What does Eysenck's psychoticism scale really measure?
Version of Record online: 13 APR 2011
1986 The British Psychological Society
British Journal of Psychology
Volume 77, Issue 2, pages 223–227, May 1986
How to Cite
Howarth, E. (1986), What does Eysenck's psychoticism scale really measure?. British Journal of Psychology, 77: 223–227. doi: 10.1111/j.2044-8295.1986.tb01996.x
- Issue online: 13 APR 2011
- Version of Record online: 13 APR 2011
- Received 18 April 1985; revised version received 19 August 1985
- Cited By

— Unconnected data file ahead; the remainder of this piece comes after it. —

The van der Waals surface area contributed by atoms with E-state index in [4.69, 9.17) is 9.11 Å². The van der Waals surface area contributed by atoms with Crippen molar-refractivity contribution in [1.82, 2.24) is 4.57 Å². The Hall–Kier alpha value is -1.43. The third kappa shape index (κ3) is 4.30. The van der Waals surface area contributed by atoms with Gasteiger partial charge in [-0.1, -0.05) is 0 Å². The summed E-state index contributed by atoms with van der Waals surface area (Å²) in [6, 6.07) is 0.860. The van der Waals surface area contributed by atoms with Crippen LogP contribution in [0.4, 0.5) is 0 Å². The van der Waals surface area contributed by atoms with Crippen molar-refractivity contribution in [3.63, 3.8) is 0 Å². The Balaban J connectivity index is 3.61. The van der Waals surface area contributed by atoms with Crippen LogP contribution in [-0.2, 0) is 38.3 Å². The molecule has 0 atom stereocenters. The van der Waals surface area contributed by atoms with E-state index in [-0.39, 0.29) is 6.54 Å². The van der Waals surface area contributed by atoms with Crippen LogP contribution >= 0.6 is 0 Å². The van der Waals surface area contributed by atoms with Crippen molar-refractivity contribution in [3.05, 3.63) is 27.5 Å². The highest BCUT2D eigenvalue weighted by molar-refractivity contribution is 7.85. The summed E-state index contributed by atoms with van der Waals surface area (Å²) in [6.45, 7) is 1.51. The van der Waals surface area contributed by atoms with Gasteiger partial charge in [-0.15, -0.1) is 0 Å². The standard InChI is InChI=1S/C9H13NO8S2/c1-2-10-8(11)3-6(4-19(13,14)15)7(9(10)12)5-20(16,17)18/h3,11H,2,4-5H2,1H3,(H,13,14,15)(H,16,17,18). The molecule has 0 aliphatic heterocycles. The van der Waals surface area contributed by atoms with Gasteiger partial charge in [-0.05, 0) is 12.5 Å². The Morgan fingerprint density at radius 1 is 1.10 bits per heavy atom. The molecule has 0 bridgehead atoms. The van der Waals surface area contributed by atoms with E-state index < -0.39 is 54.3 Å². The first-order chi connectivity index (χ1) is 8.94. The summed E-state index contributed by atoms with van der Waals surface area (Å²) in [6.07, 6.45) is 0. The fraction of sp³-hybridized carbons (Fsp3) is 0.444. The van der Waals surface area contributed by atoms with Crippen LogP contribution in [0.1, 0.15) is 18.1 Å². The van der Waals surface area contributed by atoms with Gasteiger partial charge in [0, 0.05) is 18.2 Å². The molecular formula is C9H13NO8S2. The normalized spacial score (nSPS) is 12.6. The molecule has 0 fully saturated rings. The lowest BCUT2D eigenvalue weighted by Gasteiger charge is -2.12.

The following sources of evidence are discussed in order to examine the component parts — in terms of primary traits — of Eysenck's psychoticism scale, which he refers to as a ‘superfactor’ but which is here viewed as a composite or complex of primary traits. Factor analytic studies by the author and by Barratt & Kline not only showed agreement as to factor composition but also each found a psychoticism factor and supply evidence as to the question posed. Additionally (a) a correlational study by the author and (b) a study by Eysenck supply evidence. Thus from factor analytic and correlational evidence a high P scorer possesses these traits: impulsiveness, lack of cooperation, oral pessimism, rigidity, low superego controls, low social sensitivity, low persistence, lack of anxiety and lack of feelings of inferiority. Of the three main ‘superfactors' advocated by Eysenck — neuroticism (N), extraversion (E) and psychoticism (P) — the evidence indicated that psychoticism was the least univocal.